DJ Quik has long been established as a West Coast Hip Hop legend, but he clearly had some things to get off his chest regarding his legacy. During an Instagram Live session on Thursday (April 28), DJ Quik lit one of his Death Row Records royalty checks on fire for the camera as he bemoaned his lack of appreciation for his contributions to the culture.
“I’m not so happy,” he says in the clip. “I’m real offended by this Death Row check and this amount. As much work as I did for these sons of bitches, I feel the respect factor is crazy. There is none. So to show you how much your money means to me, Mr. Death Row Records — all the 2Pac stuff I did, help with Tha Dogg Pound project. Devil, you are a bitch. I want my real money and I want all my credits for everything that I did in this industry.
“All the songs, including ‘Hot In Here’ by Nelly and Pharrell. I want my credit for being ‘Get Nekkid.’ I want my credit from Kendrick Lamar — and this is no disrespect to Kendrick Lamar, I love TDE, you guys are awesome — but the fact y’all left my credit off ‘King Kunta’ [To Pimp A Butterfly] was crazy.”
As DJ Quik’s check begins to burn, he continues demanding credit for all of the music he’s had a hand in creating.
“R. Kelly ‘Home Alone,’ that’s 100 percent all of my drum sounds, my music, and me playing percussion,” he says. “I want that too. All Eyez On Me, it’s my credit, I want that. ‘In Da Club,’ ‘If I Can’t,’ I helped with those records by 50 Cent. I want that too. I want all my credits. I’m starting to get to a point where I’m impatient and I feel disrespected. I’m not going to be the underdog of this music industry anymore. I am to be respected as a king and a lord that I am, a God when it comes to production. I need all of my fucking credits.”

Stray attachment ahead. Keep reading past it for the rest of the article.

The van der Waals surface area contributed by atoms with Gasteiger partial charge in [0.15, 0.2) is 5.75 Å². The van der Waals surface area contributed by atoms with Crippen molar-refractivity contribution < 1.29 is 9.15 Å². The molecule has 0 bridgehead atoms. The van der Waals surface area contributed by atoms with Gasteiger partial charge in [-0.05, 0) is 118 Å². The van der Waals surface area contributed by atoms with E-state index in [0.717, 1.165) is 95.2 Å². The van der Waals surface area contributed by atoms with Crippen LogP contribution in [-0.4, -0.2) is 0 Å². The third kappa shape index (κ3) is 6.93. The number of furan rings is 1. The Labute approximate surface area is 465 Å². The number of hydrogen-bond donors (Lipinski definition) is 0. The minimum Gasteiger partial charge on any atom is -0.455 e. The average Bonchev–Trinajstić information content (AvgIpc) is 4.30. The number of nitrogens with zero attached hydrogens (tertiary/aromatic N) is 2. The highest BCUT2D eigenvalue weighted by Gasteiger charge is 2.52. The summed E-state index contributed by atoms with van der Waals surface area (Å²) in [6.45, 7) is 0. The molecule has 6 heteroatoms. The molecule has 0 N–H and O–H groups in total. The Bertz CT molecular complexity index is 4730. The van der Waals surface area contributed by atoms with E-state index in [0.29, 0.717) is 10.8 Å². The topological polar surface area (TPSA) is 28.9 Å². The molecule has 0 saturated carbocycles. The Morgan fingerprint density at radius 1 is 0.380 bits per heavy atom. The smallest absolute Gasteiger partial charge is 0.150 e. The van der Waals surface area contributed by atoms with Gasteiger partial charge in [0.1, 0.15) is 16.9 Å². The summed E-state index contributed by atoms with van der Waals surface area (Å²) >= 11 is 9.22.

Quik also talks about putting his life in danger for Death Row Records, adding, “I took death chances over there. I could have been killed being at that record company. I need all of my fucking credit. Give me my shit while I’m alive. Give me my roses when I can smell them.”
DJ Quik’s relationship with former Death Row CEO Marion “Suge” Knight stretches back to 1988 when Quik was signed to his Funky Enough Records imprint. In 1990, Quik signed a deal with Profile Records, but reportedly regretted it. Eazy-E offered him a $1 million advance to sign with Ruthless Records and consequently, Profile sent a cease-and-desist letter to Ruthless.
Over the course of Quik’s lengthy career, he’s racked up a slew of production credits beginning in 1991 with 2nd II None’s self-titled debut, AMG’s Bitch Better Have My Money, his own album Quik Is The Name and Hi-C’s Skanless. In 1996, he added 2Pac’s All Eyez On Me, Tony! Toni! Tone!’s House of Music and Shaquille O’Neal’s You Can’t Stop The Reign. Other credits include Luniz, Jermaine Dupri, Snoop Dogg, Erick Sermon and Janet Jackson.
Quik’s outrage towards the Kendrick Lamar “King Kunta” situation stems from the fact the song samples the 2000 Mausberg track featuring Quik.
Revisit it below.